The McDonald's libel trial becomes the longest civil case in British history today after nearly 18 months of arguments about sewage on restaurant floors, workers' rights, and accusations that the burger chain is sexist, racist and homophobic.
Adrian Brett, witness number 85, will take the stand in the High Court in London at 10.30am and give evidence about the burger chain's Colchester store. His allegations will be the latest in a long line that have been disseminated around the world.
Initially expected to run for four months, the David and Goliath action is expected to have Mr Justice Bell in his seat at Court 35 of the Royal Courts of Justice in the Strand until the summer. The case was deemed too complicated for a jury.
McDonald's is suing two environmentalists from north London to stop the stream of allegations against the burger chain. Helen Steel, 30, and Dave Morris, 41, stand accused of distributing a leaflet which claims the company sells food linked to heart disease and cancer, cuts down rainforests, and abuses its workforce. It also stands accused of corruptingchildren with its advertising.
The allegations were contained in a leaflet called What's wrong with McDonald's?
The flyer had a cult following among green activists in the 1980s. Then, just as its circulation was beginning to fall, McDonald's decided to begin court proceedings against five people from London Greenpeace it believed was responsible for producing and distributing it.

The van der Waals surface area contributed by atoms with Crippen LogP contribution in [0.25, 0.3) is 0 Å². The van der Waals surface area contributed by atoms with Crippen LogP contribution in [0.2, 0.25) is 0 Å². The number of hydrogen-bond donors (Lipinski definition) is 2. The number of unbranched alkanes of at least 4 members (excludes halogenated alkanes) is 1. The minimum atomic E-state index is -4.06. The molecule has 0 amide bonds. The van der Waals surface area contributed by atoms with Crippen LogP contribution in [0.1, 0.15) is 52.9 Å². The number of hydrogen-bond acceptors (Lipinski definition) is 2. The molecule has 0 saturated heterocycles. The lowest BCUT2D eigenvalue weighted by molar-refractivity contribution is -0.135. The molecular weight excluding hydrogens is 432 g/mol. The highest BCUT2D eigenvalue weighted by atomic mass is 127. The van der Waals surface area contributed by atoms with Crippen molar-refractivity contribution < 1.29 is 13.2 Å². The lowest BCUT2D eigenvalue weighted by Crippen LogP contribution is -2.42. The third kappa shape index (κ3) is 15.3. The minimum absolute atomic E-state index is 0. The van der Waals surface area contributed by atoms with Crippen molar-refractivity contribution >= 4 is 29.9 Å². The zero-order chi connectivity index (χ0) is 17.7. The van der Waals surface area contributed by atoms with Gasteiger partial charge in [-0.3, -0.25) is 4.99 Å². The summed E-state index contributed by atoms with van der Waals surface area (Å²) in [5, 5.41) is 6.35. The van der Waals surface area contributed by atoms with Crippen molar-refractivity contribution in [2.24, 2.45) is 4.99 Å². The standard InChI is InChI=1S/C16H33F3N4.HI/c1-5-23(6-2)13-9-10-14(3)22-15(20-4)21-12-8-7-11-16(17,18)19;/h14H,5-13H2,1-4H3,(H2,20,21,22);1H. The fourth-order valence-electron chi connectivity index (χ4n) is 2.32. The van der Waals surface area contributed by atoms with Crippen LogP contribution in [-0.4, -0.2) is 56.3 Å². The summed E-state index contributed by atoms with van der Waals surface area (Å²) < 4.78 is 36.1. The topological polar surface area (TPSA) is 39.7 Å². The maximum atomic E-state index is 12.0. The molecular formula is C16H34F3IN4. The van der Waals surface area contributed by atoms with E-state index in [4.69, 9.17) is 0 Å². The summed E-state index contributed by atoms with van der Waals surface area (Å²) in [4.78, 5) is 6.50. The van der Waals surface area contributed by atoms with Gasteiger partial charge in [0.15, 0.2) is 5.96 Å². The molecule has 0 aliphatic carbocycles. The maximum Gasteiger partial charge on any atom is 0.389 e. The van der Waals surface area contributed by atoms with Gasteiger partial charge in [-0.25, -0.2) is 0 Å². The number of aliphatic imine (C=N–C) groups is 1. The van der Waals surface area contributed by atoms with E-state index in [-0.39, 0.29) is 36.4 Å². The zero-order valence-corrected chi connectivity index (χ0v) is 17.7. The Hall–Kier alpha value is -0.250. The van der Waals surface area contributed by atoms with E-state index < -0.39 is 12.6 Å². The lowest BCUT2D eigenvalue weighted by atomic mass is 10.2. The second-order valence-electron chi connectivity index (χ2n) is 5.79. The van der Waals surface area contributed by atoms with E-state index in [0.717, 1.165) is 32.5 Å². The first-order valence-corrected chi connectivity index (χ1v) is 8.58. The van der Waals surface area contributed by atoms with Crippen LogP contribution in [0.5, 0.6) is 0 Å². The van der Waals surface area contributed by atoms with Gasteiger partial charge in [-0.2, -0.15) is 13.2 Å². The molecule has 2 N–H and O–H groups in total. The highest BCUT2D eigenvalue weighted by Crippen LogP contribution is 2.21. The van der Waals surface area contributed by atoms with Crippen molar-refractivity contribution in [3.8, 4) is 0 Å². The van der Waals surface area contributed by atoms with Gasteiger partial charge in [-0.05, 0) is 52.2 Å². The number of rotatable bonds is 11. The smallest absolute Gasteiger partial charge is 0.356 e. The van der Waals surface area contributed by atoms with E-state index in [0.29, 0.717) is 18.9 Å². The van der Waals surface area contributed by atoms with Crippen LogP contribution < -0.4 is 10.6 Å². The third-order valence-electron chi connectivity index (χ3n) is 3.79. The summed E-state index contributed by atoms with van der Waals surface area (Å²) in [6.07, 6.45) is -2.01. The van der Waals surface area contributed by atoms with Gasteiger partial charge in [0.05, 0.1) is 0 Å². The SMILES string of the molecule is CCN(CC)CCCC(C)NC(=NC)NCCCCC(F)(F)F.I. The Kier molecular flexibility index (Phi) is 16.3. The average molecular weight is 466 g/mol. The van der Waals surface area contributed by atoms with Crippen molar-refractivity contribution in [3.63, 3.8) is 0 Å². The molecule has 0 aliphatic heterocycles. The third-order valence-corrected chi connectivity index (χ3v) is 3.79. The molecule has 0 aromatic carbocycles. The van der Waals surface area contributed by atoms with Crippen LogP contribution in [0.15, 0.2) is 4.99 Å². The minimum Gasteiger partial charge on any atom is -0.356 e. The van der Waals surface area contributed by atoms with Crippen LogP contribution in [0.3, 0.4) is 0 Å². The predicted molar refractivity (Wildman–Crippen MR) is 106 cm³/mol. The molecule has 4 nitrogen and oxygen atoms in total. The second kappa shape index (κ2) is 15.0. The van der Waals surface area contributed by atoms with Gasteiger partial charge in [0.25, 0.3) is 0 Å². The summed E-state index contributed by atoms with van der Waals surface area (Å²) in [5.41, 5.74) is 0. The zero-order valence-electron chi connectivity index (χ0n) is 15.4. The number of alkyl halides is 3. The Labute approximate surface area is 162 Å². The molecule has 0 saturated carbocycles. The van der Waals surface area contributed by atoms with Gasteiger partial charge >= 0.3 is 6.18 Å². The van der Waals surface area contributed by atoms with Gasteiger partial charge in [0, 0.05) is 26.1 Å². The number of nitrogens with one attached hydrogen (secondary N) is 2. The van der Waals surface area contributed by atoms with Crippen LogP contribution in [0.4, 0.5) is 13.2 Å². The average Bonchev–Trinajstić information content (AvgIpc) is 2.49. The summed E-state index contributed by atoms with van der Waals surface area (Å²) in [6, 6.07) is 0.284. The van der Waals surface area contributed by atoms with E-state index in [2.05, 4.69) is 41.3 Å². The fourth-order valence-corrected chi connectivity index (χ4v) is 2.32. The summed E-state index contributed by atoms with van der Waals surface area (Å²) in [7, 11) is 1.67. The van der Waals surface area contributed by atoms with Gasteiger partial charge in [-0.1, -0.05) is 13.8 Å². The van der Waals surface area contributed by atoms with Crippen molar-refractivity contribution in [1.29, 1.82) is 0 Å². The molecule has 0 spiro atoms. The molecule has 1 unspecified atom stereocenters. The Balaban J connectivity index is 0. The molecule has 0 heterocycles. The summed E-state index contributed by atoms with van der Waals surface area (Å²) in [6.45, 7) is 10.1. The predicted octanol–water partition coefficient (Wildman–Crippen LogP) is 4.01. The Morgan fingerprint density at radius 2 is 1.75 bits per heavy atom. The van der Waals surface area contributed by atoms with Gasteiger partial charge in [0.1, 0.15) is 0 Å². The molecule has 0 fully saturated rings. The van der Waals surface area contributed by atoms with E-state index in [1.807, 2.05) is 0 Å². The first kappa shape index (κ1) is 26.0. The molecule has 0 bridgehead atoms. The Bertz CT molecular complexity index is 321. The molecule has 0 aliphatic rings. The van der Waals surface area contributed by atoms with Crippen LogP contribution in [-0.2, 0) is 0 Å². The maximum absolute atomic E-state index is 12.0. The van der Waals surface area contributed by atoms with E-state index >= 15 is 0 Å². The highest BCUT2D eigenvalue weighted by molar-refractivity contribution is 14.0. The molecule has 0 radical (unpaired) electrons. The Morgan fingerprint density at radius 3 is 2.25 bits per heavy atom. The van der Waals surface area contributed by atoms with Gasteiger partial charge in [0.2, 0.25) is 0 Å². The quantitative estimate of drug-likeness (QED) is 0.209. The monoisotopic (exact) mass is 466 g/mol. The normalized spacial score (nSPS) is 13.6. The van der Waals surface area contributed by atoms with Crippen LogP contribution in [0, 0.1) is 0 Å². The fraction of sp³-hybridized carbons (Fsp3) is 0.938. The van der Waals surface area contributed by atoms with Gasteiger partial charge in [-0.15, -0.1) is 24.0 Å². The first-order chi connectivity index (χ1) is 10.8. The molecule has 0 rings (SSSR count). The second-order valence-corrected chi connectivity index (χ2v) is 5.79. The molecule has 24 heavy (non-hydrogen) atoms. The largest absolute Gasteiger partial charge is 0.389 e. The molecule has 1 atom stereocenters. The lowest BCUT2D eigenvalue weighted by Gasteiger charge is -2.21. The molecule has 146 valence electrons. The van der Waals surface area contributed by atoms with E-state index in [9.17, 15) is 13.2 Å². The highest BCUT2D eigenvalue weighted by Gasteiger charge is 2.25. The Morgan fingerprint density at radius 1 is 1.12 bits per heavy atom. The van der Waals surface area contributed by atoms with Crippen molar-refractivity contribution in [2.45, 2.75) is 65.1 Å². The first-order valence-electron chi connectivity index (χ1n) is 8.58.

Three of the group apologised to the $ 26bn corporation and promised not to repeat the allegations. Helen Steel and Dave Morris did not. McDonald's sued for libel and the pair decided to fight.
Eighteen months after the start of the trial the " McLibel Two" are claiming victory. "We've already won because we've not been silenced," said Ms Steel. "More than 1.5 million leaflets have been handed out since the start of the trial and thousands of campaigners have pledged to carry on handing them out whatever the verdict. They've just given us a worldwide platform to air our criticisms."
McDonald's claims it was forced into taking legal action because they feared that if they did not people would assume the allegations were true. There have been several attempts to settle but the battle goes on and is expected to last another eight months.
Since the start of the trial, numerous high-ranking McDonald's executives have been forced to testify, including one board member, and the food giant's worldwide resources have been mobilised to deal with the media interest in the case.
The burger chain's legal bill is now believed to have topped pounds 2m, while that of Ms Steel and Mr Morris, who are defending themselves, has been financed by dole cheques and contributions. A support campaign produces a monthly trial summary which is posted on the Internet.
The previous record for an English civil action, in which two farmers sued over alleged damage to cattle by waste incinerators, lasted 198 days.